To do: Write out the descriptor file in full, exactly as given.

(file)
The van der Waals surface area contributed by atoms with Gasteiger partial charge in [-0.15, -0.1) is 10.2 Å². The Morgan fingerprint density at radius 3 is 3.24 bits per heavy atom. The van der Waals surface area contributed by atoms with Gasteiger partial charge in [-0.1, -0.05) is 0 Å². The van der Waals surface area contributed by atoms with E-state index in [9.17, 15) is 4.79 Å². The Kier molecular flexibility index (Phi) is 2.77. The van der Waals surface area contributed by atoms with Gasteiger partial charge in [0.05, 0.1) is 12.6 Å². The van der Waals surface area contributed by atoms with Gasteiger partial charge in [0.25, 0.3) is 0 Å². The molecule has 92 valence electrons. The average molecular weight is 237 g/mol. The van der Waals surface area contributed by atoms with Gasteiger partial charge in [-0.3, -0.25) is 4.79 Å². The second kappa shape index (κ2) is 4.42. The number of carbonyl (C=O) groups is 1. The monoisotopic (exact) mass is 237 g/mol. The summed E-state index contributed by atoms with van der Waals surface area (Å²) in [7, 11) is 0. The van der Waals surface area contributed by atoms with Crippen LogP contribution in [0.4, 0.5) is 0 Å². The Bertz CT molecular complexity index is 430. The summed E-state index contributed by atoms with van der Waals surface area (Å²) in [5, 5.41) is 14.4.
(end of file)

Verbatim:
The van der Waals surface area contributed by atoms with Gasteiger partial charge in [-0.15, -0.1) is 10.2 Å². The Morgan fingerprint density at radius 3 is 3.24 bits per heavy atom. The van der Waals surface area contributed by atoms with Gasteiger partial charge in [-0.1, -0.05) is 0 Å². The van der Waals surface area contributed by atoms with E-state index in [9.17, 15) is 4.79 Å². The Kier molecular flexibility index (Phi) is 2.77. The van der Waals surface area contributed by atoms with Gasteiger partial charge in [0.05, 0.1) is 12.6 Å². The van der Waals surface area contributed by atoms with Gasteiger partial charge in [0.25, 0.3) is 0 Å². The molecule has 92 valence electrons. The average molecular weight is 237 g/mol. The van der Waals surface area contributed by atoms with Gasteiger partial charge in [-0.3, -0.25) is 4.79 Å². The second kappa shape index (κ2) is 4.42. The number of carbonyl (C=O) groups is 1. The monoisotopic (exact) mass is 237 g/mol. The summed E-state index contributed by atoms with van der Waals surface area (Å²) in [7, 11) is 0. The van der Waals surface area contributed by atoms with Crippen LogP contribution in [0.4, 0.5) is 0 Å². The Bertz CT molecular complexity index is 430. The summed E-state index contributed by atoms with van der Waals surface area (Å²) in [5, 5.41) is 14.4.